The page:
The Co Lab attended an event today at the Center for American Progress looking at the millennial generation’s shifting conventional wisdom on political engagement. Taken from the flyer:  While young people are more skeptical of institutions and less likely to identify with political parties, they are also more progressive then previous generations. What does this reality mean for political organizing as we know it? How do U.S. Millennials compare with their peers around the world? And how will they shape politics and policy in the decades to come?  Generation Progress, in partnership with Foundation for European Progressive Studies and AudienceNet, recently commissioned a groundbreaking new study called the Millennial Dialogue Project. This research on cultural norms, political engagement, and social change has now been conducted in over a dozen countries and will be presented by leading experts.  What resonated with us?  A few take away quotes from presenters:

“strength in commonality is the most exciting outcome in our conversations with young people globally.”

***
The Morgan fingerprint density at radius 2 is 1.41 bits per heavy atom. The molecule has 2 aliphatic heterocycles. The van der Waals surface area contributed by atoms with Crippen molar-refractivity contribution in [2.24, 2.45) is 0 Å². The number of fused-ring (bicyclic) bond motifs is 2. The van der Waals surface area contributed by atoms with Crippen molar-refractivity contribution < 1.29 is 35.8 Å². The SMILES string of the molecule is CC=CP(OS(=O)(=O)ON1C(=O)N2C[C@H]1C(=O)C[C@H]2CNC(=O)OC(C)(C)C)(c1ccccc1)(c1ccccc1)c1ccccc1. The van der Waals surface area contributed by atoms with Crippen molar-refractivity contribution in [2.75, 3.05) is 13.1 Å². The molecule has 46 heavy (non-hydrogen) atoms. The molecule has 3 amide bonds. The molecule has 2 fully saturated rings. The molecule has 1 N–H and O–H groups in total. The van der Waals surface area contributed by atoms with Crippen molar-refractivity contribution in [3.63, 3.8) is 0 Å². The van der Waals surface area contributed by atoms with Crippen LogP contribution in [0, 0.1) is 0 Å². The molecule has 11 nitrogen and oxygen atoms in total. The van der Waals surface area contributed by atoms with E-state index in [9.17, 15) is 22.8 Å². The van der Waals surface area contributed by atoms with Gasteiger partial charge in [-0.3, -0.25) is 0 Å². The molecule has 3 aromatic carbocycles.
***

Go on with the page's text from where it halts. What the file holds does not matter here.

quote from Germany “the internet is gaining in popularity on mobile phones and recently even wrist watches but unfortunately instead of being used to inform young people, we are playing with senseless apps”

“Don’t mistake apathy towards the political system and politicians with lack of caring about public affairs”

“89% of 15-35 year olds (Millennials) in USA say they are happy”

“Millennials say that parents are the biggest influencers in their lives, not their peers.”

“Desire for authenticity everywhere, including politics.”

“Millennials want to do, not talk”

“Engage around your passions, similarities and stories instead of around being liberal or conservative, democrat or republican”

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